Monday, January 14, 2013

No evidence for contribution threshold as condition for joint and common liability in Europe

Joint and common liability in Europe shows
no evidence for minimum contribution threshold
(Image by Loganathan R.)
In this website we are always following the latest news about possibilities and barriers to leverage litigation as a tool to slow down climate change. In a previous blog post, we shared with you a theory which, if true, would have relevance for climate change compensation lawsuits in Europe. According to this theory, European jurisdictions all require a minimum contribution of 5% as condition for assuming joint and common liability. The theory had been attributed to a well-known Dutch law professor and judge, Jaap Spier.

Since then we undertook research to find out whether there is some evidence for this theory. However, we haven't found any evidence in the writings of this law professor or in his contributions to the development of a European prototype tort law. Accordingly, we still hold that the “big CO2 polluters”, when sued by climate change victims in the “most appropriate” European countries, run a certain risk of being hold liable for the entire damage and not just proportionately to their individual contribution. “Most appropriate” are those countries which apply the principle of joint and common liability and which do not set-up a high threshold for assuming causality. Mainly the Netherlands and Sweden are fora to be recommended to victims of climate change, as we have stated in various previous posts.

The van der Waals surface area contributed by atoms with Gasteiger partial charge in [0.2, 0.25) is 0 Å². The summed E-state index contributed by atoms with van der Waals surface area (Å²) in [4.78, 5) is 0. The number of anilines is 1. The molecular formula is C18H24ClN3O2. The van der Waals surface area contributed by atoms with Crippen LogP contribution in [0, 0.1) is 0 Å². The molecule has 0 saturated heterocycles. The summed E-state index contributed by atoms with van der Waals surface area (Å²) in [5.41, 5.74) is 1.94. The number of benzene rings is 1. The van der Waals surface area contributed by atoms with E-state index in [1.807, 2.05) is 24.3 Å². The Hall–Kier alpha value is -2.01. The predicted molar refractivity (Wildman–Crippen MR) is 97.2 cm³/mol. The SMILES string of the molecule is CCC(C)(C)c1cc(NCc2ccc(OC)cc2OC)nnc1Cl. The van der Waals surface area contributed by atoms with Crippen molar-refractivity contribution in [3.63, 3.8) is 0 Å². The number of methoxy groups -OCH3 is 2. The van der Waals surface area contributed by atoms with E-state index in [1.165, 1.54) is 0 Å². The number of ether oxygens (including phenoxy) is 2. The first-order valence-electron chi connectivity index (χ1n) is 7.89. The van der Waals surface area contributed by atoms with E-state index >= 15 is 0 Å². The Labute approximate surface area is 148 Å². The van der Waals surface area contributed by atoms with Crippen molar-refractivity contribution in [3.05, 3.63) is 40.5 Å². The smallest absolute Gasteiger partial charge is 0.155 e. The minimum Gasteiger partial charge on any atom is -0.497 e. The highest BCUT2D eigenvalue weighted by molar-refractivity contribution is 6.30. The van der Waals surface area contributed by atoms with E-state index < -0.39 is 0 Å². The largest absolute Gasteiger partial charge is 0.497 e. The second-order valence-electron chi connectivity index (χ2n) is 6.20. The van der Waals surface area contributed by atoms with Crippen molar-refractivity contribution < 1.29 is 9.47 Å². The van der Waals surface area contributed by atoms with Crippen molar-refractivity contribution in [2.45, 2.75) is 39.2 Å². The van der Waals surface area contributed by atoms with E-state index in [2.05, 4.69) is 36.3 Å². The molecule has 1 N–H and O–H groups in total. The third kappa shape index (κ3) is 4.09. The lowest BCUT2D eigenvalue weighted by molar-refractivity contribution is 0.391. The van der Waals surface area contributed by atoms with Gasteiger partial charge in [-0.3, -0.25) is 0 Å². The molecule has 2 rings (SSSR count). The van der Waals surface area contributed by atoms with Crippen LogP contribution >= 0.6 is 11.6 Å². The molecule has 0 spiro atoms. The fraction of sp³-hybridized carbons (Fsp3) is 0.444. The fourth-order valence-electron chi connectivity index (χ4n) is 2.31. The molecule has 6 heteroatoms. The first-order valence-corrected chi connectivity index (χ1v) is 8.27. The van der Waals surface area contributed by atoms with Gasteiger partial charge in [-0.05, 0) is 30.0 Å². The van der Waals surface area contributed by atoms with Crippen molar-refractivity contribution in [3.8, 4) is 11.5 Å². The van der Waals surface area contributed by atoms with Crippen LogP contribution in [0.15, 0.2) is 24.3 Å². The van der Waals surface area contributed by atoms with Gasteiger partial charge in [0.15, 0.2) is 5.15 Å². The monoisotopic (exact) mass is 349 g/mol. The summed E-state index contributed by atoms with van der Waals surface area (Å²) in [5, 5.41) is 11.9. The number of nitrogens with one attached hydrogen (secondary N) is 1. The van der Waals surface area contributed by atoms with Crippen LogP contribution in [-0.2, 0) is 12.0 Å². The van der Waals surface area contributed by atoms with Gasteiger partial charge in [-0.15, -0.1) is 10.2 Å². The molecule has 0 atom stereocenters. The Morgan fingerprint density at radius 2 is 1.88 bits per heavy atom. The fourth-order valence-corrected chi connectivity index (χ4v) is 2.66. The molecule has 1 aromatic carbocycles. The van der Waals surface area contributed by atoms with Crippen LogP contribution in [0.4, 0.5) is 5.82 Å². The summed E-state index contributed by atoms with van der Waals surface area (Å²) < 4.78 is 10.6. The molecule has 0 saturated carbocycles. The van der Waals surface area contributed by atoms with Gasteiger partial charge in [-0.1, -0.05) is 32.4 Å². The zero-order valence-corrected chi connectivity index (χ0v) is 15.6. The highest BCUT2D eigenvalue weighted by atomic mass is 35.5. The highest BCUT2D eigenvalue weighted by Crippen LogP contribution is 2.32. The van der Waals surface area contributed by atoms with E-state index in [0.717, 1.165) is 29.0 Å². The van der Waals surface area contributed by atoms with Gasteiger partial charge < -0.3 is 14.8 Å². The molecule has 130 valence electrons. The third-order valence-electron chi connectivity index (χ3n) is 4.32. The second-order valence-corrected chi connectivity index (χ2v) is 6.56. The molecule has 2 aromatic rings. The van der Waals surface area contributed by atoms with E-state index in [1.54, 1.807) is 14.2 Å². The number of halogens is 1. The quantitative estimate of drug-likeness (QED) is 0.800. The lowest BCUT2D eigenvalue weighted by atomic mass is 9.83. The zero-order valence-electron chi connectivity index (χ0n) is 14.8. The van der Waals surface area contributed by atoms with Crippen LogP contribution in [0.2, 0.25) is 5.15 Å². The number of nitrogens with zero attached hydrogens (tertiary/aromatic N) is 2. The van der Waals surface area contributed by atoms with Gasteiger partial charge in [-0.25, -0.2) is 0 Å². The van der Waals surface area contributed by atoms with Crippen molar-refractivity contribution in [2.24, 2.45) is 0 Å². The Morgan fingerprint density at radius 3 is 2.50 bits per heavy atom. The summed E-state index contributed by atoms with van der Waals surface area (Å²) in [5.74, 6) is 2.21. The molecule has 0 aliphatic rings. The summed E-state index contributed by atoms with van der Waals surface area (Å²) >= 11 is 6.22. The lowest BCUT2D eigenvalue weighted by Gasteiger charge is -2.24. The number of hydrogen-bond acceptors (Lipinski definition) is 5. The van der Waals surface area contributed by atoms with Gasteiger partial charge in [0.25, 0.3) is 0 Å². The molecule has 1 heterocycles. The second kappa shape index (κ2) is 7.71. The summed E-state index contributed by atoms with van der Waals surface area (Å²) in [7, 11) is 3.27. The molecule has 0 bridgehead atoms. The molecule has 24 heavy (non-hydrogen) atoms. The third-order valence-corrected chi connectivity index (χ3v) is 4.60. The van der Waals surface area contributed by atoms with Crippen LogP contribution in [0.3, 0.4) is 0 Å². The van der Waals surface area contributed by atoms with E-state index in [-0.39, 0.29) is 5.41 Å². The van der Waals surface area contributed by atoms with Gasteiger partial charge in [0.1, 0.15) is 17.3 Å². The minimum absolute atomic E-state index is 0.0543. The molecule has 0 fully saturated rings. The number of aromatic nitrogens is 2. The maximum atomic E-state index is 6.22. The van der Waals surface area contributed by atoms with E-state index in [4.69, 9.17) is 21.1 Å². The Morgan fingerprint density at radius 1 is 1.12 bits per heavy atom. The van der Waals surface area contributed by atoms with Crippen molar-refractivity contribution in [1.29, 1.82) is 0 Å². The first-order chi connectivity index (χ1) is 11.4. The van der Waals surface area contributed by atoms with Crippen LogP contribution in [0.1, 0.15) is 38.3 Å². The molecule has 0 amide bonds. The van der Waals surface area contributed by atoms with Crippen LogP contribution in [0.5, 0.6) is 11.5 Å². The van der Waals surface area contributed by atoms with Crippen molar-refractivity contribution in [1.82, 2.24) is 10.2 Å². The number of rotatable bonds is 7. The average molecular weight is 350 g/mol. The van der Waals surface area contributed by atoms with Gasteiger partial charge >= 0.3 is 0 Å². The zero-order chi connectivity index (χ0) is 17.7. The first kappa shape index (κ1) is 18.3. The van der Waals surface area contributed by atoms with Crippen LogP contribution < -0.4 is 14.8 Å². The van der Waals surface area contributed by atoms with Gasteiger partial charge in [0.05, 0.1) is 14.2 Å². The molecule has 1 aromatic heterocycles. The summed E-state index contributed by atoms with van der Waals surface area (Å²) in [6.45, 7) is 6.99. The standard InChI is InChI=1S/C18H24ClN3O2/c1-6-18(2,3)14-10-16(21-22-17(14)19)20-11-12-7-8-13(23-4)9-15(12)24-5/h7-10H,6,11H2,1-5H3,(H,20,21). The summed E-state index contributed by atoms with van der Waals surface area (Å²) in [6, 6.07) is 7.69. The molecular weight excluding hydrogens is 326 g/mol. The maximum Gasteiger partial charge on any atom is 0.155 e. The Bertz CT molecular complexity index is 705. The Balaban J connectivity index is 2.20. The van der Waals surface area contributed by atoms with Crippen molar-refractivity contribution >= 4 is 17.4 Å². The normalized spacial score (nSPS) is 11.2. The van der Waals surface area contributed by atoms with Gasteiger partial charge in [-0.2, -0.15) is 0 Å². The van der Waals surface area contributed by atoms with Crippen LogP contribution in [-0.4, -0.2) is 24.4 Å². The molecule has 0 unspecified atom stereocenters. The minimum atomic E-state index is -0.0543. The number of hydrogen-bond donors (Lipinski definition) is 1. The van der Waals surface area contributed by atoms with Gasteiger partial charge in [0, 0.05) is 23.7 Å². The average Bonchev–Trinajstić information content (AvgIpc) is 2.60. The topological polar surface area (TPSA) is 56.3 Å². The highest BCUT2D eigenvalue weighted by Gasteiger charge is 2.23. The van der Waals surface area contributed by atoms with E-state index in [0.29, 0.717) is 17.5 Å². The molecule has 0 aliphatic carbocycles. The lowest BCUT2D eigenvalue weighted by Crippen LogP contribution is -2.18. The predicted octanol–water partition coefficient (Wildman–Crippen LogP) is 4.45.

However, we have to recognize an argument of fairness which is linked to the percentage of the defendant's contribution; and this argument is, though weakly, reflected in legal literature. The lower the contribution of a particular defendant, the less judges are likely to regard it as fair to hold the defendant liable for the entire damage on the basis of joint and common liability. Accordingly, it might be recommendable for victims of climate change to sue primarily “big CO2 polluters”. Furthermore, lawyers should prepare a subsidiary argumentation which is not based on joint and common liability. We have presented on this blog such an argumentation: see here.

Related: With this new information you may want to rethink where to launch a climate change lawsuit, here is an overview of different jurisdictions

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